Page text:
Pulmonary arterial hypertension (PH) is an increase in the pressure within the arteries that supply the lungs. PH can be secondary to a variety of causes, including severe acquired left sided heart disease, certain congenital heart diseases, heartworm disease, pulmonary thromboembolism (blood clot) or any type of primary lung disease. Some of these causes are reversible, but others are not. Mild pulmonary hypertension does not cause any clinical signs. If pulmonary hypertension is severe, it can lead to symptoms, such as respiratory difficulty, syncope (fainting), exercise intolerance, and cyanosis (blue discoloration of gums/tongue).
Non-invasive diagnosis of pulmonary hypertension is possible by performing an echocardiogram (ultrasound of the heart). Additional tests can be performed to help identify the primary cause of the pulmonary hypertension, but in some cases a cause cannot be identified. If an underlying disease process is identified and treatable (pneumonia, for example), it may be possible to improve or even resolve the PH with appropriate therapy. If a primary cause cannot be identified or treated, or if the patient has significant clinical signs associated with pulmonary hypertension, specific therapy directed at the PH can be extremely beneficial. In some patients, oxygen supplementation is very important during the first few days of treatment to help the patient breathe more comfortably.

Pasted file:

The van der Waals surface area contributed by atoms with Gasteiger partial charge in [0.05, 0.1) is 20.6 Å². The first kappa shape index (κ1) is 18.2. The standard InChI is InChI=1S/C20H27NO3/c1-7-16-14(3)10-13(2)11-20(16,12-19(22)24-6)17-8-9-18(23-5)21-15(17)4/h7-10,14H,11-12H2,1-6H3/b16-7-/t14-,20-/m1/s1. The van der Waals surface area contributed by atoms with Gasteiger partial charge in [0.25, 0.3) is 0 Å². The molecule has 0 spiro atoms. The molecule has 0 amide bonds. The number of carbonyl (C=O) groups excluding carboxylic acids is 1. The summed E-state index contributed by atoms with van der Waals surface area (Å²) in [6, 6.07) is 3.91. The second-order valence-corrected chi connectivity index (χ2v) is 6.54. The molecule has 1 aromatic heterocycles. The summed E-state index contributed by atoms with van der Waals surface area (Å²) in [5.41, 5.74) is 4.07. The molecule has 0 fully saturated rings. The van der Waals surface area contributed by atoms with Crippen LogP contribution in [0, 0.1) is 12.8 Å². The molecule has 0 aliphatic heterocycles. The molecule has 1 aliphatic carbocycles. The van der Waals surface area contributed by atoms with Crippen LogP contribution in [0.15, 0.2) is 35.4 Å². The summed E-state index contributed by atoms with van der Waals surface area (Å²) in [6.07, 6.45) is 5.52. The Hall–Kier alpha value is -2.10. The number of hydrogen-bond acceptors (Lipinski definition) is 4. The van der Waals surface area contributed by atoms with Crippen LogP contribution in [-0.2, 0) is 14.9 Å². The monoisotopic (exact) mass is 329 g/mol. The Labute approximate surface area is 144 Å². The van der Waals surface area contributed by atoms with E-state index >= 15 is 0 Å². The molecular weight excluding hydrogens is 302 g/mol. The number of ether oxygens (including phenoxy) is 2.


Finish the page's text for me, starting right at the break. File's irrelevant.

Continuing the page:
Specific medications, such as Sildenafil (Viagra) can be given to help dilate the pulmonary vessels without causing low blood pressure. Severe pulmonary hypertension can carry a poor prognosis, but treatment with Sildenafil (Viagra) and some other similar medications have led to significant improvements or resolution of clinical signs in many patients.